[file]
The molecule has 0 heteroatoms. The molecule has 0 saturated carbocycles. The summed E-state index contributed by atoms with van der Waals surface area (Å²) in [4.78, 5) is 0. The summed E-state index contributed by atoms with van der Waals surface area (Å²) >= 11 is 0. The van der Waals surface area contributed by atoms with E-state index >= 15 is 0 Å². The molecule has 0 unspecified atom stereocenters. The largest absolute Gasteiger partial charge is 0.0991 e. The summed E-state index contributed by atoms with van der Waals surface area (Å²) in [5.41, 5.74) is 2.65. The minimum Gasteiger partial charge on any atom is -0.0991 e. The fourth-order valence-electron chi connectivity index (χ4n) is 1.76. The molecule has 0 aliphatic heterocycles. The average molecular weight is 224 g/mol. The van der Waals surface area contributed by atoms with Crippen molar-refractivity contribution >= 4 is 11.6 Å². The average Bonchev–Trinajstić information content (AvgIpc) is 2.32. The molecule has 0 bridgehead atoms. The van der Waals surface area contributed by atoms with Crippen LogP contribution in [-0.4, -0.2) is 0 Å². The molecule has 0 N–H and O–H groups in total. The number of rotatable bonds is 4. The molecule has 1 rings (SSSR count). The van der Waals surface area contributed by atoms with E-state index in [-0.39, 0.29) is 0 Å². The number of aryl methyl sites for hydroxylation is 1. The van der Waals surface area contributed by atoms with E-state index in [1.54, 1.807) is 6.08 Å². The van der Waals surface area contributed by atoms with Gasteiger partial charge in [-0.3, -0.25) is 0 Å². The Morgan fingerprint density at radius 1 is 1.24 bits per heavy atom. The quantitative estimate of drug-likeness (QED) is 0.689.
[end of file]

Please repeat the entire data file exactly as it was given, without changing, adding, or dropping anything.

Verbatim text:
The molecule has 0 heteroatoms. The molecule has 0 saturated carbocycles. The summed E-state index contributed by atoms with van der Waals surface area (Å²) in [4.78, 5) is 0. The summed E-state index contributed by atoms with van der Waals surface area (Å²) >= 11 is 0. The van der Waals surface area contributed by atoms with E-state index >= 15 is 0 Å². The molecule has 0 unspecified atom stereocenters. The largest absolute Gasteiger partial charge is 0.0991 e. The summed E-state index contributed by atoms with van der Waals surface area (Å²) in [5.41, 5.74) is 2.65. The minimum Gasteiger partial charge on any atom is -0.0991 e. The fourth-order valence-electron chi connectivity index (χ4n) is 1.76. The molecule has 0 aliphatic heterocycles. The average molecular weight is 224 g/mol. The van der Waals surface area contributed by atoms with Crippen molar-refractivity contribution >= 4 is 11.6 Å². The average Bonchev–Trinajstić information content (AvgIpc) is 2.32. The molecule has 0 bridgehead atoms. The van der Waals surface area contributed by atoms with Crippen LogP contribution in [-0.4, -0.2) is 0 Å². The molecule has 0 N–H and O–H groups in total. The number of rotatable bonds is 4. The molecule has 1 rings (SSSR count). The van der Waals surface area contributed by atoms with E-state index in [-0.39, 0.29) is 0 Å². The number of aryl methyl sites for hydroxylation is 1. The van der Waals surface area contributed by atoms with E-state index in [1.54, 1.807) is 6.08 Å². The van der Waals surface area contributed by atoms with Gasteiger partial charge in [-0.3, -0.25) is 0 Å². The Morgan fingerprint density at radius 1 is 1.24 bits per heavy atom. The quantitative estimate of drug-likeness (QED) is 0.689.